4. When is the best time to get the flu shot? Is the pneumonia shot good for people in their 40s with mild heart disease?
As I’m sure you are aware, the flu shot only prevents (in the majority of cases), influenza. You can still contract influenza despite having the vaccination and you may have a mild reaction to the flu shot but this does not cause the flu. It does not prevent coronavirus or any other respiratory illness. Antibiotics are useless for any viral illness and in fact in some cases may make them worse.
The pneumonia vaccine (Pneumovax) is only effective in preventing pneumococcal pneumonia and the advice from the medical profession is to have this vaccination around age 65. There is no suggested for people with mild heart disease in their 40s.
5. If you come into contact with coronavirus & experience mild or no symptoms, are you immune?
If you infect any population with any virus, a significant proportion of the community already have some degree of protection and will not develop the illness. Interestingly, there are some other versions of the coronavirus that are not Covid-19 which have affected many children which may be the explanation for why children do not seem to be particularly affected by this condition. The two more serious coronaviruses before this one, SARS & MERS appeared much more lethal but less contagious. Those people who fully recovered probably have immunity against coronavirus, although this has not been proven in any studies.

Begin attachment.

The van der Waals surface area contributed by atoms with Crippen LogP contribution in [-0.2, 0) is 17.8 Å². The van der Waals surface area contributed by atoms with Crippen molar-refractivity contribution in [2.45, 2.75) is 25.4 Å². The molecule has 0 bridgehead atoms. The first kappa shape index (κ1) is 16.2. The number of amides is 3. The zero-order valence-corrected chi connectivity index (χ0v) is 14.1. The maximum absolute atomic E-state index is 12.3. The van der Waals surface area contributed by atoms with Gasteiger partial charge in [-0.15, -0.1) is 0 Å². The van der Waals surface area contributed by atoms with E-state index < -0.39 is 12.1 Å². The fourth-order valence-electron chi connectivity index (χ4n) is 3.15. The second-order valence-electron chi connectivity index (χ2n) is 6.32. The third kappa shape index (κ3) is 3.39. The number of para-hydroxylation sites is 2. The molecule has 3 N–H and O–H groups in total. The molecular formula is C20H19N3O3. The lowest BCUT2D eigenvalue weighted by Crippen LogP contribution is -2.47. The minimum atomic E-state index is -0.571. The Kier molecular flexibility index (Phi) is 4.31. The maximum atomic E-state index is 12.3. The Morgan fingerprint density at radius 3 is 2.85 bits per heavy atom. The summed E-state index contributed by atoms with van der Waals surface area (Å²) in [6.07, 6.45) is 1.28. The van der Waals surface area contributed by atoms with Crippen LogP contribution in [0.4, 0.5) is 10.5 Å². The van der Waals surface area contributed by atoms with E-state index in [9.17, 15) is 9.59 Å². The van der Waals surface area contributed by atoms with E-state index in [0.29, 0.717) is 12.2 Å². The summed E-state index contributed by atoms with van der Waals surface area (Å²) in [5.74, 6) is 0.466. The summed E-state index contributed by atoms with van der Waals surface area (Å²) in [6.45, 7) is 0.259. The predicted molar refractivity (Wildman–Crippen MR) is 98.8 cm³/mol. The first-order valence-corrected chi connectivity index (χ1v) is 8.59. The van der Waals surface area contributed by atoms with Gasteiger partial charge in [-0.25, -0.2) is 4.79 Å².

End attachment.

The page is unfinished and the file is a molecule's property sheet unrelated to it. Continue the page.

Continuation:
If you are an otherwise healthy person and exposed to coronavirus with a full recovery or even no symptoms, it is likely you are therefore immune to further episodes although the virus has not been around long enough for us to be 100% sure of this fact. But, if you are elderly or have an underlying comorbid condition and therefore your immune system is not working as well as a younger person, you may not have the reserves to mount a proper immune response and therefore may be prone to developing a virus on the second occasion or possibly a re-emergence of the same infection.
It is also important for me to make the point that it appears in a number of cases that in the initial stages of infection with coronavirus there appears to be a mild non-specific illness with a fever, sore throat and possibly even a mild runny nose and then a few days later when the immune system kicks in, the body mounts an intense autoimmune response that leads to the pneumonia and possibly even the honeycomb long that I mentioned in the previous article. This is where the coronavirus is a serious illness with potential lethal consequences.
Can I make the point that all of my answers here are purely my opinion based on the evidence around the coronavirus to date and as the virus continues around the world, the scientific community will gather much more information. Hopefully the fear and panic induced by this pandemic will subside over the next month or two but only time will tell. In the meantime, it is vitally important we all practice the well described hygiene and social distancing methods described by the authorities.